Judgments - In re D (a child)

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    44.  Indeed, article 15 might be thought to go further. The foreign court is asked to rule on whether the removal is wrongful in Convention terms. The Court of Appeal relied upon the decision of this House in In re J (para 38 above), the authority cited by Lowe, Everall and Nicholls, International Movement of Children (2004), para 15.9, in support of their proposition that "a declaration made under article 15 can be no more than persuasive, and cannot bind the parties or the authorities of the requested state, who will accept as much or as little of the judgment as they choose." But In re J was not an article 15 case. It is one thing to fail to give effect to a foreign custody order which is not binding upon the courts of this country. It is another thing to fail to give effect to a ruling, which the courts of this country have themselves requested, as to the content and effect of foreign law. Given, however, that the Convention terms have an autonomous meaning, it is possible to contemplate the possibility that the foreign court's characterisation of the effect of its domestic law in Convention terms is mistaken. We are here concerned, not with domestic law, but with the effect given domestically to autonomous terms in an international treaty which are meant to be applied consistently by all member states. We, just as much as they, are bound by Lord Steyn's injunction, in the context of the Refugee Convention, in R v Secretary of State for the Home Department, Ex p Adan [2001] 2 AC 477, 517:

    "In practice it is left to national courts, faced with a material disagreement on an issue of interpretation, to resolve it. But in doing so it must search, untrammelled by notions of its national legal culture, for the true autonomous and international meaning of the treaty. And there can only be one true meaning."

    The foreign court is much better placed than the English to understand the true meaning and effect of its own laws in Convention terms. Only if its characterisation of the parent's rights is clearly out of line with the international understanding of the Convention's terms, as may well have been the case in Hunter v Murrow, should the court in the requested state decline to follow it.

    45.  While ultimately, therefore, the decision is one for the courts of the requested state, those courts must attach considerable weight to the authoritative decision of the requesting state on both issues. I do not share the view of the Court of Appeal that article 15 would be more useful were it directed solely to ascertaining rights under the domestic law of the requesting state. It could with advantage draw a clearer distinction between the two issues. The reasons for rejecting a determination of the first issue will be different from the reasons for rejecting a determination on the second. But we still have something to learn from the requesting state's characterisation of the position.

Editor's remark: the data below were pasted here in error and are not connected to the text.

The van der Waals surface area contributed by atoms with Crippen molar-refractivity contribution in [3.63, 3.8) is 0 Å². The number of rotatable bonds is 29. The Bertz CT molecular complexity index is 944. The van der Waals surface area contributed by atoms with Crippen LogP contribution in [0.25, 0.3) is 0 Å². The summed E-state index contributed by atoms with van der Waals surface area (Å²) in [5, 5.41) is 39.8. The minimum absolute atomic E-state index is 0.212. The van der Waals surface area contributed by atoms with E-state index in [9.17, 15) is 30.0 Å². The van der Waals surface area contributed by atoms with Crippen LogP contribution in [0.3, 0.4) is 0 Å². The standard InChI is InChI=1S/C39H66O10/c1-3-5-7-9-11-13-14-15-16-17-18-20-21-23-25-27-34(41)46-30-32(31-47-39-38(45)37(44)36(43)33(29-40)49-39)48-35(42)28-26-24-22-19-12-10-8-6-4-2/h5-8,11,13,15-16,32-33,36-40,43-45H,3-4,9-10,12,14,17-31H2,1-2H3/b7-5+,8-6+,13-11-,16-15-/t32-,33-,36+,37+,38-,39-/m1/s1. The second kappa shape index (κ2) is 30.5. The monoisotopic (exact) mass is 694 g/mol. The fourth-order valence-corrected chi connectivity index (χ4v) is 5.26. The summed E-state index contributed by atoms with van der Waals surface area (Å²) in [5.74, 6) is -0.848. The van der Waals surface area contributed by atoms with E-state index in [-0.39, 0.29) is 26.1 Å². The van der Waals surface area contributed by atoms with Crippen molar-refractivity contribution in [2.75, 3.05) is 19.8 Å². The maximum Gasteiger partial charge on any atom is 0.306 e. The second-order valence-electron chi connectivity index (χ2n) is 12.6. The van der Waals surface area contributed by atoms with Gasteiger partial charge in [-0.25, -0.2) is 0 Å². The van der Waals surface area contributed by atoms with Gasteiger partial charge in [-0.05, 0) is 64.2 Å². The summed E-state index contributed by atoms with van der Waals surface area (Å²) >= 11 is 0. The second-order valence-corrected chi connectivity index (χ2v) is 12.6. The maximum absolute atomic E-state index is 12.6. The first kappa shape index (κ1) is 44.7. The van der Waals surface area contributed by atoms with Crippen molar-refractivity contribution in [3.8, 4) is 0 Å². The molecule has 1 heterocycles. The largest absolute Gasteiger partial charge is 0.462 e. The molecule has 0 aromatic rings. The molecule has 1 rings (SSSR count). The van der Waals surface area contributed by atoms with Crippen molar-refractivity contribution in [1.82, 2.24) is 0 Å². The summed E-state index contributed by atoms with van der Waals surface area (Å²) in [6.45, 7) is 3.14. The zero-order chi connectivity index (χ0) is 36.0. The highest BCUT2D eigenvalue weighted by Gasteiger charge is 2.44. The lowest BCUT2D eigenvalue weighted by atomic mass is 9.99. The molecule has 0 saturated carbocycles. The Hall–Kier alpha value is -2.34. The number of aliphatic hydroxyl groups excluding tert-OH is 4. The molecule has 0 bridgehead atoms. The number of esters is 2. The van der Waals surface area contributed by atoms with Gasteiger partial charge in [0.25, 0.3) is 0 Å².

46.  Perhaps one day, the problem will disappear. All member states will accord equal parental responsibility to all parents, with universal rights of veto, and all will regard these as rights of custody. There is a general trend towards shared parental authority - and even shared parenting - after separation and divorce, but it is not universal. It is not so very long ago that the law of this country was very different. Particularly when a country first accedes to the Convention, it may be useful in cases of doubt to obtain an authoritative ruling on the content and effect of their law. It is in their interests, and those of the applicant, that this be obtained as quickly as possible. It is sad that it took so long in this case, but the Romanian authorities must be mystified indeed that the English courts have ordered the return to Romania of a child whose removal the Romanian final court of appeal has authoritatively and irrevocably determined was not wrongful.

    47.  For these reasons, essentially the same as those of my noble and learned friends, Lord Hope of Craighead, Lord Carswell and Lord Brown of Eaton-under-Heywood, I would allow this appeal and dismiss the proceedings, on the ground that the father did not have "rights of custody" for the purpose of the Hague Convention when A was removed to this country in December 2002, that accordingly the removal was not wrongful, and that no obligation to return the child arises under article 12 of the Convention. That is all that need be said to dispose of this appeal. But many other matters have been canvassed before us and some require comment.

Resisting return

    48.  The whole object of the Convention is to secure the swift return of children wrongfully removed from their home country, not only so that they can return to the place which is properly their 'home', but also so that any dispute about where they should live in the future can be decided in the courts of their home country, according to the laws of their home country and in accordance with the evidence which will mostly be there rather than in the country to which they have been removed. That object is negated in a case such as this where the application is not determined by the requested State until the child has been here for more than three years.

    49.  Article 12 of the Convention caters for delay in making the application for return. If an application is launched more than 12 months after the wrongful removal or retention, the child is nevertheless to be returned "unless it is demonstrated that the child is now settled in its [sic] new environment". The choice of the date of application rather than the date of decision is deliberate: the left behind parent should not suffer for the failings of the competent authorities (see Professor Pérez-Vera, op cit, para 108). It is not possible, therefore, to argue that cases such as this fall outside the Convention altogether.